Hungary’s government has unveiled €5bn of tax rises and spending cuts as it takes its first steps under emergency powers introduced this week in response to an “economic crisis” sparked by war in neighbouring Ukraine.
Prime minister Viktor Orbán’s government said the new powers would allow the government to act swiftly to address a surge in inflation and energy prices and were not a move to undermine parliament.
The windfall taxes, worth €2bn, target the “extra profits” that companies have made from higher energy prices, interest rates and banking fees, as well as more consumer spending in sectors such as telecommunications since the pandemic.
Banks and energy companies will be tapped for the bulk of the extra revenue, with increased taxes also on telecommunications companies, airlines, insurers, retail companies, drug retailers and advertisers.
Márton Nagy, minister for economic strategy, said the measures “only [take] the extraordinary profits — we do not think this should cause elevated prices on the consumer side, there should be no extra inflation nor slowing growth”.
The Budapest stock index BUX fell more than 5 per cent on the news, with energy group MOL dropping 9 per cent, OTP Bank shedding 8 per cent and Magyar Telekom falling 4.5 per cent.
The government will use €1.8bn from the extra tax revenue to keep funding a household energy price cap, which is expected to cost the budget as much as €3bn this year.
Another €500mn will be earmarked to boost new military procurement, part of the government’s continuing effort to beef up the armed forces in the face of the war in Ukraine.
The measures also contain €3bn worth of spending cuts, mostly in the form of a one-year delay to public investments, which Gergely Gulyás, Orbán’s chief of staff, said should not dent overall economic growth as private investment would continue.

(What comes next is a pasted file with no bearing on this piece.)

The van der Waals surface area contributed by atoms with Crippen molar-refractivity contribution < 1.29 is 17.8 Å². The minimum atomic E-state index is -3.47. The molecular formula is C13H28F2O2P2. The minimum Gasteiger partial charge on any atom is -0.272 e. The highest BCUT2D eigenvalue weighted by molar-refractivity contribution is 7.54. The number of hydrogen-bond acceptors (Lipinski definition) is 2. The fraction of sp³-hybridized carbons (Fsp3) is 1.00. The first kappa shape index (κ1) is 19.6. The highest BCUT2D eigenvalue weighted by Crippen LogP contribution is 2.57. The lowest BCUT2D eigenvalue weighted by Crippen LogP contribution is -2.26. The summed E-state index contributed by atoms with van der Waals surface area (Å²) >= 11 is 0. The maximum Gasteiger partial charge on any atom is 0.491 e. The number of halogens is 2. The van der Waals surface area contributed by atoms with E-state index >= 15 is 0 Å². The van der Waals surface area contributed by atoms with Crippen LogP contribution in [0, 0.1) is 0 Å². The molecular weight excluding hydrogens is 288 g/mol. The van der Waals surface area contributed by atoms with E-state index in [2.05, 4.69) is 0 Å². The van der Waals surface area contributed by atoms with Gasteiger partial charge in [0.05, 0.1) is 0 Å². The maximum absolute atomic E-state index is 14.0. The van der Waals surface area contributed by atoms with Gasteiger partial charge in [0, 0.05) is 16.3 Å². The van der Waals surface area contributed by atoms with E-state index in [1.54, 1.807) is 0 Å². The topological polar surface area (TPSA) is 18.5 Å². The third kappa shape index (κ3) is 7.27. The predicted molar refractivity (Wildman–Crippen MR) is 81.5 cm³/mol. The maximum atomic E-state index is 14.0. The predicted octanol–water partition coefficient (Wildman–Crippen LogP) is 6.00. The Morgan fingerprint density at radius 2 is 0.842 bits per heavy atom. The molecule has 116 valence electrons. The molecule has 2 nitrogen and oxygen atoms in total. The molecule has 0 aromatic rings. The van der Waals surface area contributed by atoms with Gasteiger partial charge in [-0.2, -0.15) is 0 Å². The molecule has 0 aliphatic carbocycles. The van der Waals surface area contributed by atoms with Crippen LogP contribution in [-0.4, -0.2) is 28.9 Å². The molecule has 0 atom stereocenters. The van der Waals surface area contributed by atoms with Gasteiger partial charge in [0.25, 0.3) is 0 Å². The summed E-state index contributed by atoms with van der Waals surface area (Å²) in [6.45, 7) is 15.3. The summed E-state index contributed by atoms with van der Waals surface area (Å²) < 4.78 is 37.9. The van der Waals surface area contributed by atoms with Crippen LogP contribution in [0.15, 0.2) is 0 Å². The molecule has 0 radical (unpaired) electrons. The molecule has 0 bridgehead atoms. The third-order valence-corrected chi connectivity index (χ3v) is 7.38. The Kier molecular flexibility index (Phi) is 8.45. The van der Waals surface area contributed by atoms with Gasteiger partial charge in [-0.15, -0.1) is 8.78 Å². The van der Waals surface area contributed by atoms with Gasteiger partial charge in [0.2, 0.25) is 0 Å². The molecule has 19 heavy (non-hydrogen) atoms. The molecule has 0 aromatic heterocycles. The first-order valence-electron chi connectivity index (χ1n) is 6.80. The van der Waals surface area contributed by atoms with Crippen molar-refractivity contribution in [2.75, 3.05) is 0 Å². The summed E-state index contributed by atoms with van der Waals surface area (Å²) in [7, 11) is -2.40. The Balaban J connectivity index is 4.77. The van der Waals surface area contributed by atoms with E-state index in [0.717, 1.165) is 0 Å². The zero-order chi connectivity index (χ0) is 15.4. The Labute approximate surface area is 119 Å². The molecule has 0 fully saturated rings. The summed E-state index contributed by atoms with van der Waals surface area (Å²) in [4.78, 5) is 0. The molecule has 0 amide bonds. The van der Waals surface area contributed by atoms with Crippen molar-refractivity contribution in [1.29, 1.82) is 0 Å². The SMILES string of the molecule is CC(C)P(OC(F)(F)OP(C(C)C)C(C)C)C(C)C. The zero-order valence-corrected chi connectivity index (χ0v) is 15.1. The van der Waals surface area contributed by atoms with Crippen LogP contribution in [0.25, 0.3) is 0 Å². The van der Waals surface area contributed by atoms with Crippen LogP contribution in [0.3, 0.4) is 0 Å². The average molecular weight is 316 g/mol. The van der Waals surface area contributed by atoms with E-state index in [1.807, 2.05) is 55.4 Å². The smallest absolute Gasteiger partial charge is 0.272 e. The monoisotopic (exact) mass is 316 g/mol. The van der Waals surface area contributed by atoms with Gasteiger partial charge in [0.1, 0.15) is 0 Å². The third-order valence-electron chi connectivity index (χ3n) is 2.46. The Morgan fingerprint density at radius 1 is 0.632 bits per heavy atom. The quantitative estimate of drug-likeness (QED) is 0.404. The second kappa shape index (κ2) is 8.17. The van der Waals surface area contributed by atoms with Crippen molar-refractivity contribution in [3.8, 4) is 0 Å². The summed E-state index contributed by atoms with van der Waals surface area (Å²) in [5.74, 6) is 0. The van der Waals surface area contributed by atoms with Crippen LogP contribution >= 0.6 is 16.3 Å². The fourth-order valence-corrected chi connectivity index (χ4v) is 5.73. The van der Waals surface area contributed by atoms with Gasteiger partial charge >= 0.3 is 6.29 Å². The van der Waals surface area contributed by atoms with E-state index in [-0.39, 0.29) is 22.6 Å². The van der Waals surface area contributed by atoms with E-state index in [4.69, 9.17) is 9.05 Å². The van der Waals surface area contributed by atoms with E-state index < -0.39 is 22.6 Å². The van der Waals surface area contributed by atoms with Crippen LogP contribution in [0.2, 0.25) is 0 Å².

Gulyás said the government’s powers would allow legislation to be accelerated. “We will not turn off parliament controls,” he said.
Orbán used similar emergency powers during the coronavirus pandemic, when critics in Hungary and abroad said they feared an erosion of democratic rights and civil liberties.
Although the government curtailed some freedoms, such as media access to public documents, it largely conducted business as before, using its comfortable majority in parliament. After April’s general election it retained a two-thirds majority to be able to amend the constitution.
“This has a technical significance,” said Ágoston Mráz, director of the Nézőpont Institute, a pro-Orbán think-tank. “Crisis management is a strong suit of the premier and he can communicate this, he can appear to be the strong leader that is needed.”
Orbán has started his fourth consecutive term of office with the country’s finances under strain. Budapest’s dispute with the EU, which accuses Orbán’s government of eroding fundamental rights in the country, has held up the transfer of EU funds, while a €5bn pre-election spending spree also widened the budget deficit.
Gulyás and Nagy said the government would stick to its plans to keep the deficit under 4.9 per cent of gross domestic product this year and 3.5 per cent next year.